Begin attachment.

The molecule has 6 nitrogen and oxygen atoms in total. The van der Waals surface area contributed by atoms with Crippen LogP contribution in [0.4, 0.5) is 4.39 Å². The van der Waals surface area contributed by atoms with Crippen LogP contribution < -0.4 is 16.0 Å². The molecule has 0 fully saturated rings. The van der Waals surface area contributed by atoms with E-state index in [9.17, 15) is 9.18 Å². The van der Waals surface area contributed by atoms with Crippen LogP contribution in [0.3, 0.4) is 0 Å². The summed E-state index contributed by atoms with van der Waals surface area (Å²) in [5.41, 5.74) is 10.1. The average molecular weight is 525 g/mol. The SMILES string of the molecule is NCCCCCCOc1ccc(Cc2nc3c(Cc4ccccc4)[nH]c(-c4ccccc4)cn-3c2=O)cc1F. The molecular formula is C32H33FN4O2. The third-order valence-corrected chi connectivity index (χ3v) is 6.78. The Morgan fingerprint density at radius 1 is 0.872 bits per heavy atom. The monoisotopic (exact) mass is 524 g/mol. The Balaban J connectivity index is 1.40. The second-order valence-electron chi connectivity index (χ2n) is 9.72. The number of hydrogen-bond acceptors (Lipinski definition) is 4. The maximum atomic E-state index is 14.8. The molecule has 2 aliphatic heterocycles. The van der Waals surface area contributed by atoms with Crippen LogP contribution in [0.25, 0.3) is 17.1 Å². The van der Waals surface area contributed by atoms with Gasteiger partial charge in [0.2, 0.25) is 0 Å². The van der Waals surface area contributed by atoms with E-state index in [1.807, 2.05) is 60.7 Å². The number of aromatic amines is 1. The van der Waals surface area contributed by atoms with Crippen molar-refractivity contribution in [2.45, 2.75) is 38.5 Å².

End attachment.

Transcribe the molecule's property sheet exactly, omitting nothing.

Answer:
The molecule has 6 nitrogen and oxygen atoms in total. The van der Waals surface area contributed by atoms with Crippen LogP contribution in [0.4, 0.5) is 4.39 Å². The van der Waals surface area contributed by atoms with Crippen LogP contribution < -0.4 is 16.0 Å². The molecule has 0 fully saturated rings. The van der Waals surface area contributed by atoms with E-state index in [9.17, 15) is 9.18 Å². The van der Waals surface area contributed by atoms with Crippen LogP contribution in [0.3, 0.4) is 0 Å². The summed E-state index contributed by atoms with van der Waals surface area (Å²) in [5.41, 5.74) is 10.1. The average molecular weight is 525 g/mol. The SMILES string of the molecule is NCCCCCCOc1ccc(Cc2nc3c(Cc4ccccc4)[nH]c(-c4ccccc4)cn-3c2=O)cc1F. The molecular formula is C32H33FN4O2. The third-order valence-corrected chi connectivity index (χ3v) is 6.78. The Morgan fingerprint density at radius 1 is 0.872 bits per heavy atom. The monoisotopic (exact) mass is 524 g/mol. The Balaban J connectivity index is 1.40. The second-order valence-electron chi connectivity index (χ2n) is 9.72. The number of hydrogen-bond acceptors (Lipinski definition) is 4. The maximum atomic E-state index is 14.8. The molecule has 2 aliphatic heterocycles. The van der Waals surface area contributed by atoms with Crippen LogP contribution in [0.25, 0.3) is 17.1 Å². The van der Waals surface area contributed by atoms with Gasteiger partial charge in [0.2, 0.25) is 0 Å². The van der Waals surface area contributed by atoms with E-state index in [1.807, 2.05) is 60.7 Å². The number of aromatic amines is 1. The van der Waals surface area contributed by atoms with Crippen molar-refractivity contribution in [2.45, 2.75) is 38.5 Å².